Charles Brandt has turned 94 on Feb. 19th, 2017. Speaking about contemplation or to the local meditation group he facilitates, he often quotes his fellow monk Thich Nhat Hahn…
(bruce witzel photo)
In Being Peace, Nhat Hahn says,
“Our world is something like a small boat. Compared to the cosmos, our planet is a very small boat. We are about to panic because our situation is no better than the situation of the small boat in the (stormy) sea… Humankind has become a very dangerous species. We need people who can sit still and be able to smile, who can walk peacefully. We need people like that to save us… You are that person… each of you is that person.”
The Catholic monk Thomas Merton once described Thich Nhat Hanh as “more my brother than many who are nearer to me in race and nationality because he and I see things in exactly the same way.”
In the mid 1950’s when Charles had intended to enter the Abbey of Gethsemini where Thomas Merton was novice master, he was advised by Merton “Don’t come here. We could make a good monk of you, but not a good contemplative.” Charles did become a Trappist, but in 1965 he left for Vancouver Island.
The well known Canadian activist Bishop Remi de Roo, who is now a good friend of Charles and also turns 94 on February 24, ordained Charles to the priesthood as a hermit monk in 1966 – the first time this happened in over 200 years.
This past November 21, 2016 Charles Brandt celebrated 50 years of his vows to the extended community of people and the earth. His testament on that occasion can be found here in Charles Brandt Speaks (part 3). At the event there were no less less than 10 tributes shared including Ecology, Spirituality and Sustainability (part 1) and These Fish, This Land, This Water (part 2).
A unique interview was conducted with Charles Brandt on Friday, February 12, 2016, and recently published in the Thomas Merton Annual Review. Below is a condensed version.
Conducted by Donald Grayston and David Chang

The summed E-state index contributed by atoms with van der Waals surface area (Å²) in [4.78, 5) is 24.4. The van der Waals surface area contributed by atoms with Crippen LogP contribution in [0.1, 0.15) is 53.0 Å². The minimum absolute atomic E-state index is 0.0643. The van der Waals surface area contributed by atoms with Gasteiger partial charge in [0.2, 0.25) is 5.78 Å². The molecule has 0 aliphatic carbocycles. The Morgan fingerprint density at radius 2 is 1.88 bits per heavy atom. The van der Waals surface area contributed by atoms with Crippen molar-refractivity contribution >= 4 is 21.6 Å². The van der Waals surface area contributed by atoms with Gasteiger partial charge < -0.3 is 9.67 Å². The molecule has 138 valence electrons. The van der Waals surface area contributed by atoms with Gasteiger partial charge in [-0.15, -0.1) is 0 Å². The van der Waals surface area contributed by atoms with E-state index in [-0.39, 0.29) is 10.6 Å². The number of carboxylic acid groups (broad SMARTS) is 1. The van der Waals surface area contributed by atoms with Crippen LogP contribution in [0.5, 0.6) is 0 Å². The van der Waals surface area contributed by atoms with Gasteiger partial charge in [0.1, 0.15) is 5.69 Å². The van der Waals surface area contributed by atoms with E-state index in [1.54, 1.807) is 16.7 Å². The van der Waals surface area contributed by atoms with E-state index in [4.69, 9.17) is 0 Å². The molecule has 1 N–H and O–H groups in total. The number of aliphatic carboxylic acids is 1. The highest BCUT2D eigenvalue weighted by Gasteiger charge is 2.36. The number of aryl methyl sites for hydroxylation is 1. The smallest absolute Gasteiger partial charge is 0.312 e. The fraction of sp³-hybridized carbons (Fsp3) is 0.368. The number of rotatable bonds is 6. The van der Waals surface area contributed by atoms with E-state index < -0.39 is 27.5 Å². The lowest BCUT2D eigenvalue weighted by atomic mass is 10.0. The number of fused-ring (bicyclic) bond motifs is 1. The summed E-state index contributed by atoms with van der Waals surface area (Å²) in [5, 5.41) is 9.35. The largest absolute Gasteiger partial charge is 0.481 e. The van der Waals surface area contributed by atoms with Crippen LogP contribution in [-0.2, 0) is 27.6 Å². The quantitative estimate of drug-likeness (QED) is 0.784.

Charles Brandt is a Roman Catholic priest and hermit, a bookbinder and paper conservator, and an award-winning ecologist.
Since 1965, he has lived the hermit life, mostly at Merton House, his hermitage at Black Creek, British Columbia (a few miles north of Courtenay on Vancouver Island).
When working elsewhere as a conservator, he would make his urban apartment his hermitage, always intending during those years to return to Black Creek.
Now 94, he says this: “I’m looking towards eternity now. . . . I’m not going anywhere. I love this spot. I’m permanent. I feel steady, in a sense, with life, and with my calling.”
He is a beautiful old man…
Donald Grayston: First of all, thank you very much for giving us your time, and let’s cut right to the chase: why be a hermit? How do you explain yourself to yourself?
Charles Brandt: Part of it, I think, is tradition. You know I was a Trappist monk for eight years at New Melleray, and I couldn’t quite bring myself to making final vows. During Vatican II [1962-65], monks were trying to discover their roots. So there was a kind of a movement among the Trappists to explore their roots, and they discovered the hermits. We went back, just trying to discover our roots as monks.
DG: That was then, as the teenagers say, and this is now: so why be a hermit in the twenty-first century?
CB: It still has its place, and I think that anybody who prays benefits the whole body of Christ. Prayer touches everybody. The person next to me is affected by whatever I do. If I pray, that helps them, and it also helps the natural world. I’m very keen on the natural world, and I think that the human community and the natural world must go into the future as a single sacred community or perish in the desert, as Thomas Berry says. Praying, living a life of solitude and stillness, quiet, is good for my soul; it’s good for everybody, I think.
David Chang: Did your interest in spirituality and your interest in the natural world – matters of ecology – did they always go hand in hand, or did one come first and feed into the other?
CB: I was a Boy Scout, and I spent some time in the summer at Osceola Scout Camp in Missouri, where I was called into the tribe of Mic-O-Say. The Osage Nation lived in that part of Missouri; they [the Scouts] had braves and runners, and they called them Mic-O-Say. You would come down as a camper, and if you did well, and showed exemplary character, you were called into the Mic-O-Say; and so I was.
Roe Bartle, the mayor of Kansas City, was the chief, and said to me, “You’ve been called, you do not know why, nor will you ever know, but thus far you’ve been considered worthy”; and then he gave me something to drink, bitter with the sweet, turned me around several times, and told me to keep absolute silence for 24 hours. Then I was to report to Blue-Eyed Otter, the medicine man of the tribe. He told me to go out and sleep in the wild, and to make medicine, and to take vows to God, to [my] mother, and [my] country. In terms of country, I wasn’t thinking of Missouri or America; I thought of the earth, and that was a revelation to me.